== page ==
• What is the cost of training?
  • Is the labor force primarily skilled or unskilled workers?
  • Is there a union and what is the company's relationship?
  • How old is your company's equipment?
  • What is the yearly maintenance costs?
  • What are your capital requirements over the next five years?
  • Do your competitors have an advantage due to equipment?
  • Do you lease or own the property/facilities?
  • What are the terms of your lease?
  • How much do you owe on the mortgage?
  • Are the facilities adequate for future expansion based on your business plan?
  • Will the expansion require relocation?
  • Who owns the patent?
  • What licensing arrangements have been made between you and the patent company?
  • Does anyone else have licensing arrangement? If so, how does this impact your company?
  • What is the current research and development?
  • What is the annual expenditure on R&D?
  • How does R&D impact future sales?

Additional Resources

Please refer to our Helpful Links section for other websites on Funding / Venture Capital.

The GSB Library
The Library at the Stanford Business School has a number of excellent resources on the venture capital industry. The Internet also offers good sources of information on the industry, individual firms, and advice on getting venture funding.

PriceWaterHouseCoopers Money Tree Survey
The MoneyTree Survey is a quarterly study of venture capital investment activity in the United States. The survey is the definitive source of information on emerging companies that receive financing and the venture capital firms that provide it. The study is a staple of the financial community, entrepreneurs, government policymakers and the business press worldwide.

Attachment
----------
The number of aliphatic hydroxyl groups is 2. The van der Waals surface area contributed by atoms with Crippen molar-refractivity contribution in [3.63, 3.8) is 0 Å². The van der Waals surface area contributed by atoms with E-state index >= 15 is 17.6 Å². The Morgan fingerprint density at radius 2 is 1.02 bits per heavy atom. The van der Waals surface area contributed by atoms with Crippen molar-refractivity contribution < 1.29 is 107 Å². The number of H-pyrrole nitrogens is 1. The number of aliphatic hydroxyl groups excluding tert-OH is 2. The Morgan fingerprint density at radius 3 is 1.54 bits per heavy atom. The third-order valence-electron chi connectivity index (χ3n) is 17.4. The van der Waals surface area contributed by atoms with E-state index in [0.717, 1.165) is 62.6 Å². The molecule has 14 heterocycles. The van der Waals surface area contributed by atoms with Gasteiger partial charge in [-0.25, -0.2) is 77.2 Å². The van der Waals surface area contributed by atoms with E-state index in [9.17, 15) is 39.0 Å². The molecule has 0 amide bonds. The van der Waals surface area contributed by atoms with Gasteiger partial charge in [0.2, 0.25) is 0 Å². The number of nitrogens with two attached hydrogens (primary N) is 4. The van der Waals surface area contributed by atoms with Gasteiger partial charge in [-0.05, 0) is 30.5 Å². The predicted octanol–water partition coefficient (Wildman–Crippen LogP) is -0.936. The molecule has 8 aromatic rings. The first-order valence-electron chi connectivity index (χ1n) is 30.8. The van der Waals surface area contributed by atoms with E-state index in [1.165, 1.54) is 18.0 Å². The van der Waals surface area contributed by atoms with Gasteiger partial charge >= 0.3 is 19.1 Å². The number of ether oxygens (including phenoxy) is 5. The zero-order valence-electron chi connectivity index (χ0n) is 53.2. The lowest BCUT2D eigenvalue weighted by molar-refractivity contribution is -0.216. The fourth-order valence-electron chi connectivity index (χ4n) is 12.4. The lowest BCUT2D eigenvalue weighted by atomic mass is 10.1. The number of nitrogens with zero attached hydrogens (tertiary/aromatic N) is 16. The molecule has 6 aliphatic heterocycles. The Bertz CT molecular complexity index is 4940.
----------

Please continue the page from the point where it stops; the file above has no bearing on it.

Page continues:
AVCE
Avce.com and the accompanying magazine American Venture have been pioneers in helping technology start-ups receive funding since the early 90's.

National Venture Capital Association
The National Venture Capital Association (NVCA) is the trade association that represents the venture capital industry. NVCA's mission is to foster the understanding of the importance of venture capital to the vitality of the U.S. and global economies; to stimulate the flow of equity capital to emerging growth companies by representing the public policy interests of the venture capital and private equity communities at all levels of government; to maintain high professional industry standards; facilitate networking opportunities; and to provide research data and professional development for its members.

Venture One Entrepreneurs' Resources

Venture Capital Resource Library

Venture Capital by Bloomberg Businessweek